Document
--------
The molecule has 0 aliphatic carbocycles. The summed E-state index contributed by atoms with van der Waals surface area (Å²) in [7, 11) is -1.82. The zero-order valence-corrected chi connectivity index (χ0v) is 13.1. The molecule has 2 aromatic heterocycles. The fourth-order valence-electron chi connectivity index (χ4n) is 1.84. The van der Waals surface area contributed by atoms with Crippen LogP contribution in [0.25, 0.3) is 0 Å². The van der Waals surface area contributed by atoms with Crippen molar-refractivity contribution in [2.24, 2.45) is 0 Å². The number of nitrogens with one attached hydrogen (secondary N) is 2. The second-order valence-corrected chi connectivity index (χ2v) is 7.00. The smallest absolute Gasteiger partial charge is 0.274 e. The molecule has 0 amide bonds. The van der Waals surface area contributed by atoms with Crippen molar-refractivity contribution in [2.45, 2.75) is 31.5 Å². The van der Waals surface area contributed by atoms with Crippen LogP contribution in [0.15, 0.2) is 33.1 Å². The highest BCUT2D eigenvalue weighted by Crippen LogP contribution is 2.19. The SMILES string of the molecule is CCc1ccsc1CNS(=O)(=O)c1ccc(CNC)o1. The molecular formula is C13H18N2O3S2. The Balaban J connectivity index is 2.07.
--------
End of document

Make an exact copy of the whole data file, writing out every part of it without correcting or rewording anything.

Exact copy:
The molecule has 0 aliphatic carbocycles. The summed E-state index contributed by atoms with van der Waals surface area (Å²) in [7, 11) is -1.82. The zero-order valence-corrected chi connectivity index (χ0v) is 13.1. The molecule has 2 aromatic heterocycles. The fourth-order valence-electron chi connectivity index (χ4n) is 1.84. The van der Waals surface area contributed by atoms with Crippen LogP contribution in [0.25, 0.3) is 0 Å². The van der Waals surface area contributed by atoms with Crippen molar-refractivity contribution in [2.24, 2.45) is 0 Å². The number of nitrogens with one attached hydrogen (secondary N) is 2. The second-order valence-corrected chi connectivity index (χ2v) is 7.00. The smallest absolute Gasteiger partial charge is 0.274 e. The molecule has 0 amide bonds. The van der Waals surface area contributed by atoms with Crippen molar-refractivity contribution in [2.45, 2.75) is 31.5 Å². The van der Waals surface area contributed by atoms with Crippen LogP contribution in [0.15, 0.2) is 33.1 Å². The highest BCUT2D eigenvalue weighted by Crippen LogP contribution is 2.19. The SMILES string of the molecule is CCc1ccsc1CNS(=O)(=O)c1ccc(CNC)o1. The molecular formula is C13H18N2O3S2. The Balaban J connectivity index is 2.07.